Choosing your celebrant
Updated: Jan 27
Your choice of celebrant will set the tone of your wedding and most importantly it will be the key to ensuring your expectations are met on the day. Many people are unaware of the importance of the role of the celebrant in the making of a memorable wedding day.
Making a connection is the first step, are you on the same page? Then you dig a little deeper and ensure your celebrant can serve you accordingly.
Look out for these qualities
- They have to be able to articulate your relationship in the ceremony
- They need to be up to speed on the law, up to 200 weddings a year in Australia are not legal
- They need to have attention to detail in relation to the legal documents and regarding the personalisation of your ceremony
- They need to be personable to meet and greet your family and guests and making everyone feel welcomed and relaxed
Here are some questions to reflect upon that will assist you in making the right choice
- Do you envisage being married by a man or a woman, age range?
- What tone are you seeking - fun, relaxed, formal?
- When you interact with your celebrant do you feel understood and that they 'get' you?
- Will your celebrant write a personalised ceremony to reflect your relationship with your partners?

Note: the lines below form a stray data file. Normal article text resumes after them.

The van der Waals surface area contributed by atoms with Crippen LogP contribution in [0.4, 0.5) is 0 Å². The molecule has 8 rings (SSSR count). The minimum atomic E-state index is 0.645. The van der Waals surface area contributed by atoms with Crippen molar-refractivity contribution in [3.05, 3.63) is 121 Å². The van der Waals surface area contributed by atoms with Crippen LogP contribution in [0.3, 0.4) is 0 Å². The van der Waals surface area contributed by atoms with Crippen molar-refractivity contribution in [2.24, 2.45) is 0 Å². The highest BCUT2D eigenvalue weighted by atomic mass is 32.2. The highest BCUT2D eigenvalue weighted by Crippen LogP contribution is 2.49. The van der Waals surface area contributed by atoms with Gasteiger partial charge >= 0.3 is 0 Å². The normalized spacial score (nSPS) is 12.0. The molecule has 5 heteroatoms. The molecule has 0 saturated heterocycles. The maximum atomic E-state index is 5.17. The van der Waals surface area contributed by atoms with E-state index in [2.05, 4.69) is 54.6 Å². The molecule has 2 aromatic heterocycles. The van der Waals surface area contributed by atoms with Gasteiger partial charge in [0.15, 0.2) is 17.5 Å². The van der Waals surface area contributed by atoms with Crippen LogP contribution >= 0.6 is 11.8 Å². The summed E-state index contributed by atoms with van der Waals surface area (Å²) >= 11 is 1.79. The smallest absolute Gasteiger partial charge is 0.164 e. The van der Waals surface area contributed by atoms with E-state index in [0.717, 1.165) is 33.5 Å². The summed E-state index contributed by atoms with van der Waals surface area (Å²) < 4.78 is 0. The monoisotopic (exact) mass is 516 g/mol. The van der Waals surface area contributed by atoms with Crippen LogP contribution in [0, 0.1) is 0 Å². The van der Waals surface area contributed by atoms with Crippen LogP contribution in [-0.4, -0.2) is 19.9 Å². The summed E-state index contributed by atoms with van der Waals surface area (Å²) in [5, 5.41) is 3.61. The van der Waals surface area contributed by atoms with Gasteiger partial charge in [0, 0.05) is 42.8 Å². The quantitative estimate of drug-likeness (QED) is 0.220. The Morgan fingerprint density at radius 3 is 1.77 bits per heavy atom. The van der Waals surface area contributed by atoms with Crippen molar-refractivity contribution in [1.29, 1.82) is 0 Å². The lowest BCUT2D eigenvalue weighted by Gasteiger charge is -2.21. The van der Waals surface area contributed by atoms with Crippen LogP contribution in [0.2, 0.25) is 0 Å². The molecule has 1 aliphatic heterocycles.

- Are both you and partner comfortable with the celebrant of choice?
- Do you want your guest to listen and enjoy your union? Weddings are expensive, ensure your guests enjoy the show.
Most celebrants offer obligation free meetings, take up the offer to meet 2 or 3, then make the decision based on your instincts.
A good celebrant will charge modestly. Keep in mind that to get married at the NSW registry is between $442 -$565 a fair price is between $700 - $1200 depending on the size of the wedding and equipment needed (elopements will likely be much cheaper). The average celebrant will spend between 15-24hours of their time for your wedding. From preparation to rehearsal to arriving early to welcome your guests to set the mood and of course conducting the wedding ceremony. Don't skimp on the important stuff that will truely make an impact.